It started with cotton and oil: the Middle East oppressed now seek freedom and a future. image via AP
The autocratic rule now being challenged in Tunisia, Egypt and elsewhere in the Middle East has its roots in the state system that developed in the region during the twentieth century. This system is based on a political economy that was created largely to expediently transfer resources — principally fossil fuels — from the region to the industrializing world. It is a system that not only oppresses the populations of the states that were formed but that has had a pivotal role in generating climate change.
Egypt’s woes start with cotton
Child labor for cotton, in Egypt. image via the Guardian
This state system in today’s Middle East derives from the European imperial enterprise in the region which had as its objective the acquisition of natural resources — at first cotton and later oil — and strategic assets, including waterways and territorial footholds in Asia and Africa.
These resources and assets would serve both economic and geopolitical objectives that were an integral part of industrialization and European and North American economic expansion from the late eighteenth century onward.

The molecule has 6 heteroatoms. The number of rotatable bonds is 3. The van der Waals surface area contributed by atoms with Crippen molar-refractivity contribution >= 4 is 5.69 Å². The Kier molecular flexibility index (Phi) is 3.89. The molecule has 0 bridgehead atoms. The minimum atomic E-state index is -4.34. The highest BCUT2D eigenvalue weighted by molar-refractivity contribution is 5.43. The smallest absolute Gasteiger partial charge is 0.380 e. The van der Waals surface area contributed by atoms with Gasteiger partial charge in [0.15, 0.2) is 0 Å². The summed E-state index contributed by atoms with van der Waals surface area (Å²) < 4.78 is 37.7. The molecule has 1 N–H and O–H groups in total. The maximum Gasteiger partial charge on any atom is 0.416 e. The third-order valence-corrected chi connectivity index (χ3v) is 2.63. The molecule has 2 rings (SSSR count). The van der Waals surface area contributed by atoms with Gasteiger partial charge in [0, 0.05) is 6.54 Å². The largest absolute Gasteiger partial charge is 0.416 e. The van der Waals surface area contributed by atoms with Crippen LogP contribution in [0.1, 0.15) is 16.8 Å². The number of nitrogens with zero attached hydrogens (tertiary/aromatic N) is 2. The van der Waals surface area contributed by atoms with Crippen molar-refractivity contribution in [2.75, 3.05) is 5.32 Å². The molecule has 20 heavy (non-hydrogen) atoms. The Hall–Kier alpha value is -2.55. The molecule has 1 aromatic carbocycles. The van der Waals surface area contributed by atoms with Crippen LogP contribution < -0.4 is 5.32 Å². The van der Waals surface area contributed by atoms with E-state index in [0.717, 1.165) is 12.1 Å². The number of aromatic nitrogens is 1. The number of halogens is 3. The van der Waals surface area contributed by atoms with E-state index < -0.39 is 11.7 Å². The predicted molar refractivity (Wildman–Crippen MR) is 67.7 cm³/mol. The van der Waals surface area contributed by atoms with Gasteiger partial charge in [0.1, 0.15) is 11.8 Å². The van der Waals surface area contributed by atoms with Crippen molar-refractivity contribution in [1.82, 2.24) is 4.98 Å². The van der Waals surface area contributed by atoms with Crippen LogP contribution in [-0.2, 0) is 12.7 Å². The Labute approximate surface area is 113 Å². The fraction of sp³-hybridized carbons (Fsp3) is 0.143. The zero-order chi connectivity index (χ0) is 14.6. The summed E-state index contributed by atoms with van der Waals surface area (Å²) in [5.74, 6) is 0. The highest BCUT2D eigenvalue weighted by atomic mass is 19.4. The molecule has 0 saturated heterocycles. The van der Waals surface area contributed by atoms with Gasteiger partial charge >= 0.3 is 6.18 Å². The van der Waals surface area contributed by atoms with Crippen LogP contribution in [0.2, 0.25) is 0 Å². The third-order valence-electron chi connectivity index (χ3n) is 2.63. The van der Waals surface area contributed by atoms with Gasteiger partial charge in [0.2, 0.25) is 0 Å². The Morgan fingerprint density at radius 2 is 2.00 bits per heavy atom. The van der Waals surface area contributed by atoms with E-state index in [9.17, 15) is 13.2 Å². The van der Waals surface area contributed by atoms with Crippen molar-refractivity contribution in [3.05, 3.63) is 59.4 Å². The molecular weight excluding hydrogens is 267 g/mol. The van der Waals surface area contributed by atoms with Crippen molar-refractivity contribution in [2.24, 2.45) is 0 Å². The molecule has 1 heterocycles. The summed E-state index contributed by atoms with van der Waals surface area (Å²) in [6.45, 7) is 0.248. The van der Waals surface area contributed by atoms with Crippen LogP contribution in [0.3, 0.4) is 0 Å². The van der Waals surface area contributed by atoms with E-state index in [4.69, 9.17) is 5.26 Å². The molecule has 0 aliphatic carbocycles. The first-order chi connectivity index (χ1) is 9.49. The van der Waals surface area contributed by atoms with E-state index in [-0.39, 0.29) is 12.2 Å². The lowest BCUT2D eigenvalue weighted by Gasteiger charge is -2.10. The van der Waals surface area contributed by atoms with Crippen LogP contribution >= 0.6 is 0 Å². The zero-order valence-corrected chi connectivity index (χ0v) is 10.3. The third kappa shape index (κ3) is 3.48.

Cotton from the Nile basin would provide much of the raw material needed for English mills during the early years of the Industrial Revolution. Further trade and cultural ties led to an expanding European political and military presence in the region. Britain, France, Russia, Italy and Germany vied for influence and power in the Middle East, which had been ruled for centuries by the Ottoman Empire. By the early twentieth century, rivalries between the European powers gave rise to World War I.
With the fall of the Ottoman Empire as a result of the War, British and French and Italian possessions and spheres of influence in the Middle East enabled these powers to create polities and install ruling elites where none had previously existed to further their economic and other strategic interests.